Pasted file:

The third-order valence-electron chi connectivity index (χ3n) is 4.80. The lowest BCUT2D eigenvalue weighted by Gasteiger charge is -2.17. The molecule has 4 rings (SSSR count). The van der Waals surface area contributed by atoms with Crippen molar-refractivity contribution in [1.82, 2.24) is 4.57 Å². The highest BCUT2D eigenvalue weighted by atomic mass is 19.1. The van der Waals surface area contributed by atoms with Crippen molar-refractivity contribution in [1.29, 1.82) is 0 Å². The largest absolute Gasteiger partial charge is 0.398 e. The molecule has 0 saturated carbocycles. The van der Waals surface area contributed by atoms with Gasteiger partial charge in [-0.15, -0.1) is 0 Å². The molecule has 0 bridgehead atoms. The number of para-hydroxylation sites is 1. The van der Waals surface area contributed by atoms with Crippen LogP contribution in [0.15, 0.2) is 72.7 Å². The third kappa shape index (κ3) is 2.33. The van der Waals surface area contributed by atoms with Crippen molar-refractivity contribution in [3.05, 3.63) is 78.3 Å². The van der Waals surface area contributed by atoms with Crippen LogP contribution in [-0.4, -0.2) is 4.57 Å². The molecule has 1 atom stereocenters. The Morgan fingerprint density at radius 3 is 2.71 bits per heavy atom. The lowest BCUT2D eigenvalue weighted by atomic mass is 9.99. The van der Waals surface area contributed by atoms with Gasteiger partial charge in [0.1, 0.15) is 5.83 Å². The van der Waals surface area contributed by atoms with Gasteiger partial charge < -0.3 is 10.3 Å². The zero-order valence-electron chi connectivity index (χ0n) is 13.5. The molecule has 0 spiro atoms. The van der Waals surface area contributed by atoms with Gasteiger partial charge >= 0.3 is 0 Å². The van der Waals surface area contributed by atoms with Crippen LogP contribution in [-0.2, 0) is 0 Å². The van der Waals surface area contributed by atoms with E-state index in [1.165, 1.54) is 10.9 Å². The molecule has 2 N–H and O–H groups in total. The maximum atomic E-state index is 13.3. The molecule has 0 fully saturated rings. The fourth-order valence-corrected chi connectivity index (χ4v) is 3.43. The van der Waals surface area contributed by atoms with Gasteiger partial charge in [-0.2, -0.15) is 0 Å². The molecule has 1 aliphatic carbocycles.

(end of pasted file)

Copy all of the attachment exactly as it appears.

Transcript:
The third-order valence-electron chi connectivity index (χ3n) is 4.80. The lowest BCUT2D eigenvalue weighted by Gasteiger charge is -2.17. The molecule has 4 rings (SSSR count). The van der Waals surface area contributed by atoms with Crippen molar-refractivity contribution in [1.82, 2.24) is 4.57 Å². The highest BCUT2D eigenvalue weighted by atomic mass is 19.1. The van der Waals surface area contributed by atoms with Crippen molar-refractivity contribution in [1.29, 1.82) is 0 Å². The largest absolute Gasteiger partial charge is 0.398 e. The molecule has 0 saturated carbocycles. The van der Waals surface area contributed by atoms with Gasteiger partial charge in [-0.15, -0.1) is 0 Å². The molecule has 0 bridgehead atoms. The number of para-hydroxylation sites is 1. The van der Waals surface area contributed by atoms with Crippen LogP contribution in [0.15, 0.2) is 72.7 Å². The third kappa shape index (κ3) is 2.33. The van der Waals surface area contributed by atoms with Crippen molar-refractivity contribution in [3.05, 3.63) is 78.3 Å². The van der Waals surface area contributed by atoms with Crippen LogP contribution in [-0.4, -0.2) is 4.57 Å². The molecule has 1 atom stereocenters. The Morgan fingerprint density at radius 3 is 2.71 bits per heavy atom. The lowest BCUT2D eigenvalue weighted by atomic mass is 9.99. The van der Waals surface area contributed by atoms with Gasteiger partial charge in [0.1, 0.15) is 5.83 Å². The van der Waals surface area contributed by atoms with Gasteiger partial charge < -0.3 is 10.3 Å². The zero-order valence-electron chi connectivity index (χ0n) is 13.5. The molecule has 0 spiro atoms. The van der Waals surface area contributed by atoms with Gasteiger partial charge >= 0.3 is 0 Å². The van der Waals surface area contributed by atoms with Crippen LogP contribution in [-0.2, 0) is 0 Å². The van der Waals surface area contributed by atoms with E-state index in [1.165, 1.54) is 10.9 Å². The molecule has 2 N–H and O–H groups in total. The maximum atomic E-state index is 13.3. The molecule has 0 fully saturated rings. The fourth-order valence-corrected chi connectivity index (χ4v) is 3.43. The van der Waals surface area contributed by atoms with Gasteiger partial charge in [-0.2, -0.15) is 0 Å². The molecule has 1 aliphatic carbocycles.